2. A priest cleans the house. Under the Old Testament system, lay worshipers performed part of the sacrifice, but only priests placed blood on the altar (Leviticus 1:5; 3:2; 4:5-7, 16-18) to cleanse it (see Leviticus 16:19). Milgrom has explained the significance of the blood on the altar by referring to Oscar Wildeís novel, The Picture of Dorian Gray. In the novel, Dorian Gray leads a dissolute and violent life but his body shows no signs of his lifestyle. Instead, the visible effects of his life show up on a portrait of Gray that is stored in his attic. He gets cut on the face during a knife fight, but the scar appears on the portrait, not on Dorianís face. Like Dorian Grayís picture, the tabernacle, which was an architectural model of the nation, registered Israelís sins. Thus, though the worshiper had sinned, blood from the sacrifice was not sprinkled on him but on the altar. Cleansing the altar was counted as cleansing the worshiper.
Jesusí sacrifice was once-for-all, and His blood cleanses the heart and conscience. Yet, since we continue to sin, Christians must also be continually cleansed afresh. According to 1 John 1:9, the Lord "cleanses" us as we confess our sins. Confession and repentance are priestly acts. In training our children as priests, we teach them to confess their sins and forsake them.
3. Priests offer incense on the golden altar. Each morning and evening, Israelís priests entered the Holy Place, the first chamber of the Old Testament sanctuary, to trim the wicks of the lamps and to offer incense on the golden altar (Exodus 30:1-10). Incense is an image of prayer arising before the Lord (Psalm 141:2; Revelation 8:1-5). Thus, in the church, Christian priests offer incense by prayer. Training children as priests means teaching them to pray.
If we are to train our children to pray regularly, we need to be doing so ourselves. For centuries, the church has followed the Old Testament pattern of morning and evening worship (Numbers 28:4), and this is a wise practice for individual Christians as well. Establishing a habit of regular prayer can be difficult but it is essential. A close friendship with another human being requires frequent conversation, and the same is true of our relationship with the Lord. Only if we regularly converse with Himó listening to His word in Scripture and speaking to Him in prayerócan our attachment to Him deepen. In addition to setting aside times for individual prayer, fathers should ensure that the family gathers, preferably daily, for worship and prayer.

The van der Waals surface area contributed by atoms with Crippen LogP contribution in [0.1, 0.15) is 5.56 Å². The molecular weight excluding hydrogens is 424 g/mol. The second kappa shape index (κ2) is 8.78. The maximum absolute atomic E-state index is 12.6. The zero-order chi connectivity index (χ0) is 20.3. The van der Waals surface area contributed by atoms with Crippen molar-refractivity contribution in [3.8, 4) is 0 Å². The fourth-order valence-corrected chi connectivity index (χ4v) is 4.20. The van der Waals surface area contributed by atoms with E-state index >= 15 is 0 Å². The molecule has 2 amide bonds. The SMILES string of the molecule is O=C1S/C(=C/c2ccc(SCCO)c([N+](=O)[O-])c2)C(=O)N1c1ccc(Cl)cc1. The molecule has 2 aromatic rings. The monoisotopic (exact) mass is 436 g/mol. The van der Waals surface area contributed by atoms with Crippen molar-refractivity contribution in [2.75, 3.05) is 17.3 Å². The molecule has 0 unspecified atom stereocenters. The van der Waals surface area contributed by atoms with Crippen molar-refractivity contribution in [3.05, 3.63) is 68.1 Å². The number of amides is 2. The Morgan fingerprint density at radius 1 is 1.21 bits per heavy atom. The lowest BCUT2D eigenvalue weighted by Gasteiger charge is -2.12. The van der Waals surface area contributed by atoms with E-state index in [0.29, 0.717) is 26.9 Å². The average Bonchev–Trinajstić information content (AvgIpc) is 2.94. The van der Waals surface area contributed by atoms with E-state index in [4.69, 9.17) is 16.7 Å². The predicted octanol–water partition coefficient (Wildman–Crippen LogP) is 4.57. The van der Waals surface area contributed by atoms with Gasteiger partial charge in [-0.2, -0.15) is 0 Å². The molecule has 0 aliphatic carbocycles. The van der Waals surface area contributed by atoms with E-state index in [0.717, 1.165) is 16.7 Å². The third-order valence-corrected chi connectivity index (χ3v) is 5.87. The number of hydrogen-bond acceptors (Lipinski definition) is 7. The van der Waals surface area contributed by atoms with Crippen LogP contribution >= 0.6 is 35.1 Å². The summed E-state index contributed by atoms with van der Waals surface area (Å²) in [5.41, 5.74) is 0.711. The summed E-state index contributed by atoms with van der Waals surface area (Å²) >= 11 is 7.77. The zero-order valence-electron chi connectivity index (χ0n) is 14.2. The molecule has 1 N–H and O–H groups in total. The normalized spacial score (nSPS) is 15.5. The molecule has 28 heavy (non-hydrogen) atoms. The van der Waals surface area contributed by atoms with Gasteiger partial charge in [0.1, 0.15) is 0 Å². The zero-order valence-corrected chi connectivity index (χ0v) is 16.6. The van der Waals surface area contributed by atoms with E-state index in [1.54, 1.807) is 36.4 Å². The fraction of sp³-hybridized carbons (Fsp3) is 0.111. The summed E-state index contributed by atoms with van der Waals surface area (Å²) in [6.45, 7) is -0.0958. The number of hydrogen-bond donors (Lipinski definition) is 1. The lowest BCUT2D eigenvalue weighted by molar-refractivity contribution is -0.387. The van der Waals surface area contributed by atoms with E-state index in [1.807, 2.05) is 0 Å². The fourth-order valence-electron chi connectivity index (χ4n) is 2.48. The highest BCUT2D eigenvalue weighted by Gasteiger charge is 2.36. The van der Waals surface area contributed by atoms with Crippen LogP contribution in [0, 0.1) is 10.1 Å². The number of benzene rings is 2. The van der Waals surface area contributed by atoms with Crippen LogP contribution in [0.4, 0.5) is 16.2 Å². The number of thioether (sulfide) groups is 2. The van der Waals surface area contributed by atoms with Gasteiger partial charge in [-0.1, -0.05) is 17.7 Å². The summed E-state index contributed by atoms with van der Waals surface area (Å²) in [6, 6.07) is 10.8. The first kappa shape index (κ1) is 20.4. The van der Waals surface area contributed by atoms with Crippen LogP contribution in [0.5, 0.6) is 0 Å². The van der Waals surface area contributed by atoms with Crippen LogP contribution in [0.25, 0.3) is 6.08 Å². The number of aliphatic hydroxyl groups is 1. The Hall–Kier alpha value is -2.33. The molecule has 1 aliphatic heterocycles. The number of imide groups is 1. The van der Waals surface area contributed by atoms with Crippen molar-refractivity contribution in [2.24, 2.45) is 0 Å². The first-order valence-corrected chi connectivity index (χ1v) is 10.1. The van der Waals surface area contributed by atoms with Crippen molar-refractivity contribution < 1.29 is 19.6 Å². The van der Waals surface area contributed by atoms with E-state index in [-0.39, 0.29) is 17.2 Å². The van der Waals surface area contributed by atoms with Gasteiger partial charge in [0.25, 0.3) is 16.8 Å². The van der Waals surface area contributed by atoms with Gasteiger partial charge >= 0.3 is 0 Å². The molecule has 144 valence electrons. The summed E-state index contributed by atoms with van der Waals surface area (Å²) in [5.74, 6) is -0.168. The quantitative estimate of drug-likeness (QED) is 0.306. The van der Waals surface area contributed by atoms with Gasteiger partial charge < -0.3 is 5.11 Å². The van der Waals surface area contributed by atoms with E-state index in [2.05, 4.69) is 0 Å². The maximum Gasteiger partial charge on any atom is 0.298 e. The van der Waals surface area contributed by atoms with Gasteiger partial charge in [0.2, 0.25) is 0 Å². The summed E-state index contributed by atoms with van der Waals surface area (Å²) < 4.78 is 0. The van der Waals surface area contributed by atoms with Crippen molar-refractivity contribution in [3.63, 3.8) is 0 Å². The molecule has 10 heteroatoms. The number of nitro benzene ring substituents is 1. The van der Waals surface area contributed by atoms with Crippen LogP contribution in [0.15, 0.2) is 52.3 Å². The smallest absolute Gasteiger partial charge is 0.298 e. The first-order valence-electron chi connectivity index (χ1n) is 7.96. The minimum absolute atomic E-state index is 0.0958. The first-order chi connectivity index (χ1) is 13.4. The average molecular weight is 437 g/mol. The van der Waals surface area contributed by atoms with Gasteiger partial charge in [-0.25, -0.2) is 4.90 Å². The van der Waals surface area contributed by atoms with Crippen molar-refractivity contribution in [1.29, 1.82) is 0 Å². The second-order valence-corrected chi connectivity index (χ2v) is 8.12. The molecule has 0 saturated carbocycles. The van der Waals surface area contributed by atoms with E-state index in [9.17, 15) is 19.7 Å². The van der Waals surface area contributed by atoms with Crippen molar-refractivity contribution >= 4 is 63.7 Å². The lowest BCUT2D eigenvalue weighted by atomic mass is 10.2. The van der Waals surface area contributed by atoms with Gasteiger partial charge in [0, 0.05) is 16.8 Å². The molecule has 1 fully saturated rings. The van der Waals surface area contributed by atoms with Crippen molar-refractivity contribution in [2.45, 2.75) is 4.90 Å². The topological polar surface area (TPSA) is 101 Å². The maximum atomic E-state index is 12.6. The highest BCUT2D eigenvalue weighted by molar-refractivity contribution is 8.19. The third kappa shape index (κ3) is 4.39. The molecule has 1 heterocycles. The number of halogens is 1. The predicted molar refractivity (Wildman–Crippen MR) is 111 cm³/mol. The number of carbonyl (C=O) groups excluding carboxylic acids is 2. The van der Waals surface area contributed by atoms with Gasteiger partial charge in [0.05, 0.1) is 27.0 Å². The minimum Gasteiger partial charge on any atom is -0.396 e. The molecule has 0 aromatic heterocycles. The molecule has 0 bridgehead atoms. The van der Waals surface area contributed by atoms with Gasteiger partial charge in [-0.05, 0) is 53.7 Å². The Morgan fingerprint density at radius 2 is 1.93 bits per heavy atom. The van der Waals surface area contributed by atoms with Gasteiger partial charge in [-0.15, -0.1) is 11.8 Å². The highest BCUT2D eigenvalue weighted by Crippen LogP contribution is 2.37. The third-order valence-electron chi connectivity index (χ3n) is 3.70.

Beyond that, let me make a few suggestions about how to teach children to pray. First, when children are very young, parents can pray for them while holding them, while putting them to bed, before feeding them. Infants learn a great deal more in their early years than we sometimes imagine; within a very short time, they learn to walk and talk simply by being around other people who walk and talk. There is no reason to think they cannot learn something about prayer by observing their parents in prayer. By the time children are able to talk, they can be taught to offer brief prayers before meals and at bedtime. My three-year-old daughter prays during our family worship each morning and occasionally takes a turn saying the blessing at meals. At this age, prayers need not be long or complex. A simple thank you or a request is sufficient.
As the children get older, they can learn to pray for specific things, to vary their prayers as necessary, to intercede for friends, for the church, and for the nation. I recently told my older children (from nine years old and up) that they should set aside a few minutes each day specifically for individual prayer and Bible reading, and I hold them accountable to this by asking them a few times a week if they have been praying each day. My goal is to ensure they develop a habit of prayer at a comparatively young age, in the hope that this will continue into their adulthood.